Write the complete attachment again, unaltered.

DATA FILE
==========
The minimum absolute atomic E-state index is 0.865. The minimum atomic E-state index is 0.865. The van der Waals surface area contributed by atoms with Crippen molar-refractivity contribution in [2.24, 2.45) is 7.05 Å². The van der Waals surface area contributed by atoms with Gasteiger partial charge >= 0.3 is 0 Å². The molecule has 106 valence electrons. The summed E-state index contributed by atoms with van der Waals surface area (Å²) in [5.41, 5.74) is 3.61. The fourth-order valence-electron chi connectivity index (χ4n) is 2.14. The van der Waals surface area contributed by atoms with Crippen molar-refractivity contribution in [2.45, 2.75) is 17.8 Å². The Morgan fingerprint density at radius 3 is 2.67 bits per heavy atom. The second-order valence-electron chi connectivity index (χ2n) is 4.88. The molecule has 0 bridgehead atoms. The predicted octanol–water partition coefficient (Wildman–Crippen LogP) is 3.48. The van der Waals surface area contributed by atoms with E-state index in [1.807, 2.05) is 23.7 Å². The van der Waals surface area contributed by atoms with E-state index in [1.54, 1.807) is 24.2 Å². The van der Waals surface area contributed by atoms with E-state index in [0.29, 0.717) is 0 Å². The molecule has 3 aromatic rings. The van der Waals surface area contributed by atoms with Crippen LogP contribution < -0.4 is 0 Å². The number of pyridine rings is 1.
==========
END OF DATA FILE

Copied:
The minimum absolute atomic E-state index is 0.865. The minimum atomic E-state index is 0.865. The van der Waals surface area contributed by atoms with Crippen molar-refractivity contribution in [2.24, 2.45) is 7.05 Å². The van der Waals surface area contributed by atoms with Gasteiger partial charge >= 0.3 is 0 Å². The molecule has 106 valence electrons. The summed E-state index contributed by atoms with van der Waals surface area (Å²) in [5.41, 5.74) is 3.61. The fourth-order valence-electron chi connectivity index (χ4n) is 2.14. The van der Waals surface area contributed by atoms with Crippen molar-refractivity contribution in [2.45, 2.75) is 17.8 Å². The Morgan fingerprint density at radius 3 is 2.67 bits per heavy atom. The second-order valence-electron chi connectivity index (χ2n) is 4.88. The molecule has 0 bridgehead atoms. The predicted octanol–water partition coefficient (Wildman–Crippen LogP) is 3.48. The van der Waals surface area contributed by atoms with E-state index in [1.807, 2.05) is 23.7 Å². The van der Waals surface area contributed by atoms with E-state index in [1.54, 1.807) is 24.2 Å². The van der Waals surface area contributed by atoms with E-state index in [0.29, 0.717) is 0 Å². The molecule has 3 aromatic rings. The van der Waals surface area contributed by atoms with Crippen LogP contribution < -0.4 is 0 Å². The number of pyridine rings is 1.